SHERLOCK HOLMES: Only five episodes of the BBC's celebrated Sherlock Holmes series survive. Inspired by the stories I'm currently reading, I've started watching them on book order. So far I've watched only A Study in Scarlet, which was a very faithful adaptation except it left off the Mormon backstory. When I was a kid, I saw several of Basil Rathbone's outings as  Sherlock Holmes on the weekend afternoon "Super Movie," but they never quite clicked with me. (Perhaps I need to revisit some of them.) the TV series co-stars Peter Cushing as Holmes and Nigel Stock as Watson.

BATMAN: THE ANIMATED SERIES: Inspired by the opening credits of the new Gotham Knights TV show, I've started watching TAS, but I started with season two. I didn't watch this series when it was on the air (or not much of it, anyway), but I bought the whole thing on DVD in the early 2Ks. Regarding season two, I'm fining that I don't remember much of it. I prefer the episodes which don't feature big name rogues. 

OUR GANG: I started watching the Hal Roach talkies (1929-1937, six DVDs) in random order, then I watched the remaining 52 MGM shorts after Roach sold the rights, then I watched the silents (1922-1937), almost all of which are available on YouTube. After that, I re-watched the Roach talking in order, now I am watching the MGM ones for a second time. (There are 221 shorts total.) I am also reading Leonard Maltin's book about the Little Rascals along with the shorts.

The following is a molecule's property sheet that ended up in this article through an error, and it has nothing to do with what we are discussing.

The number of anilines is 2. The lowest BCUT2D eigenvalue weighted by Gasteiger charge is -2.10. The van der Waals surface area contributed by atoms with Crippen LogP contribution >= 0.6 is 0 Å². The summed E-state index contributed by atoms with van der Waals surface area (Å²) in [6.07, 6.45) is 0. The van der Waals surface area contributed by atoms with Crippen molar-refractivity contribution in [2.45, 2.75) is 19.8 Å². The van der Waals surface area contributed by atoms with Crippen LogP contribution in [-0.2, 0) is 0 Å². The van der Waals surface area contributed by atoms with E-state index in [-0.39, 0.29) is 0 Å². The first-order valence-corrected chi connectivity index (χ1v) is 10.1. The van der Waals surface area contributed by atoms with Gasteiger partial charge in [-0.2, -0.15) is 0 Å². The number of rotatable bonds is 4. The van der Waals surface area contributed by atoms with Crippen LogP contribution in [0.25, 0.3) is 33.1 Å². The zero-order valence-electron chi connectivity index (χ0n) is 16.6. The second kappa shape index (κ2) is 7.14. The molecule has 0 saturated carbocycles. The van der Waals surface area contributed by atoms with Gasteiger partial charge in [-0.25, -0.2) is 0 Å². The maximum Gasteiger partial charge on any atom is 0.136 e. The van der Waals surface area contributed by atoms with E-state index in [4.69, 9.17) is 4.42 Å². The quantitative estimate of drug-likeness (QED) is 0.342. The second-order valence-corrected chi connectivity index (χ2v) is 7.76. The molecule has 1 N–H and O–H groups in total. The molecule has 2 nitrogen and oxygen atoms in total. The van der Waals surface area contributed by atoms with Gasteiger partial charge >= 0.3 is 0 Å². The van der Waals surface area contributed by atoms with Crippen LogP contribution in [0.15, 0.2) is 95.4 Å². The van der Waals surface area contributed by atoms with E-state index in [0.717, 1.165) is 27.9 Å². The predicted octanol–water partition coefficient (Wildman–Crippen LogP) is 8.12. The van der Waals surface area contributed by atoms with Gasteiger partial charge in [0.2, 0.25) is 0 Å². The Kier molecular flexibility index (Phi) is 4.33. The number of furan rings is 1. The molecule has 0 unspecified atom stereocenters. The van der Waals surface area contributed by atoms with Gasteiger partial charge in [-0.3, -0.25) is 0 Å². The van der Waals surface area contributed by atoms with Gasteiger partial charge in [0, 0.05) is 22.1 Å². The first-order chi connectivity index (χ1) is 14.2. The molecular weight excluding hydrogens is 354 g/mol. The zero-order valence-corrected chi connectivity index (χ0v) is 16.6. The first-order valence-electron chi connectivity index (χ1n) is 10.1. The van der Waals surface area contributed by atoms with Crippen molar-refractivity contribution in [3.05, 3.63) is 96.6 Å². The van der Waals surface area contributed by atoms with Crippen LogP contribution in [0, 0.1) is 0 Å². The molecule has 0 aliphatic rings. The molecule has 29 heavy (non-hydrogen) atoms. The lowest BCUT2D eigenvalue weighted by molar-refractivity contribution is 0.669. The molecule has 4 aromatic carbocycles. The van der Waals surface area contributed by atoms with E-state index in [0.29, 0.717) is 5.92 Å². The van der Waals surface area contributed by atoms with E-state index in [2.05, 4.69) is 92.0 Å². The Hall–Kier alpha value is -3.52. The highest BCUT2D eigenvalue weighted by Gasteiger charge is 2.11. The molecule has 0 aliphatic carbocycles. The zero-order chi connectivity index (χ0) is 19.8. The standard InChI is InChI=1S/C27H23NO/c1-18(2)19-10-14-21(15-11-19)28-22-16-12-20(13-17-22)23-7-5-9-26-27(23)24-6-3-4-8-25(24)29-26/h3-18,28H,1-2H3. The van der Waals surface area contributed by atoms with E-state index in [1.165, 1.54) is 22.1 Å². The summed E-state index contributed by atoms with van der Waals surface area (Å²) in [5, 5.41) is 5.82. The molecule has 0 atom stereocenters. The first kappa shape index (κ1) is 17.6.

WOLF PACK: We finished this last night. There are only eight episodes and it ends on a cliffhanger. It's very "21st century" with lots of hardbody teens of various sexual persuasions. It was okay but, whereas we'll likely watch a second season, it's nothing I would ever watch a second time. 

Last week while wondering the aisles of the local Target store I noticed Batman: The Animated Series 30th Anniversary Collection. Oh my gosh - 30TH ANNIVESARY!! I well remember the day the show premiered on Labor Day 1992. With the new school year starting the next day I took my daughters out for a last day of summer treat at Dairy Queen. We then hurried home to catch the first episode of the new Batman cartoon. This was my doing as they had no idea who Batman was at that point. Although I wasn't able to see very many episodes after that they became regular viewers and have been Batman fans ever since. 

I recently finished the first season of Poker Face on Peacock. Thumbnail synopsis: its Lady Columbo. Charlie Cale is quirky and disheveled. Each episode you see how the murder is committed, and then it rewinds to Charlie's involvement and how she solves the crime. She also has the supernatural ability to tell when someone is lying. In the first episode she says it isn't of use for anything except poker, because people lie about little things all of the time.

She crosses her boss in Las Vegas and is soon on the run across the county. This is pretty old-school with the "guest star(s)" of the week thing. The either end of being the murder or the murderee. I loved how Charlie has the self-awareness of all of the death she has been seeing lately. There was only one episode I considered a real clunker "Rest in Metal" Either Natasha Lyonne is wearing a terrible wig, or her hairstyle is just terrible.

This was a good series, that kept me watching until I finished the first season. I would recommend it.

Last thing, this is a reminder just how much of a Pop Culture Illiterate I am. Sometimes I think I don't know somebody/something because of my age. In this instance I had no idea who Natasha Lyonne is, but I had 3 friends discussing this show and they all knew who she was. I guess it was just me. Also, I have no problem being Pop Culture Illiterate.

Natasha Lyonne also stars in the Netflix series Russian Doll, which debuted in 2019. So far it has had two seasons totalling fifteen episodes. It's on my to-be-watched list (as is Poker Face) and is a version of the "Groundhog Day" concept. She's stuck in a time loop.

Russian Doll (TV Series 2019– ) - IMDb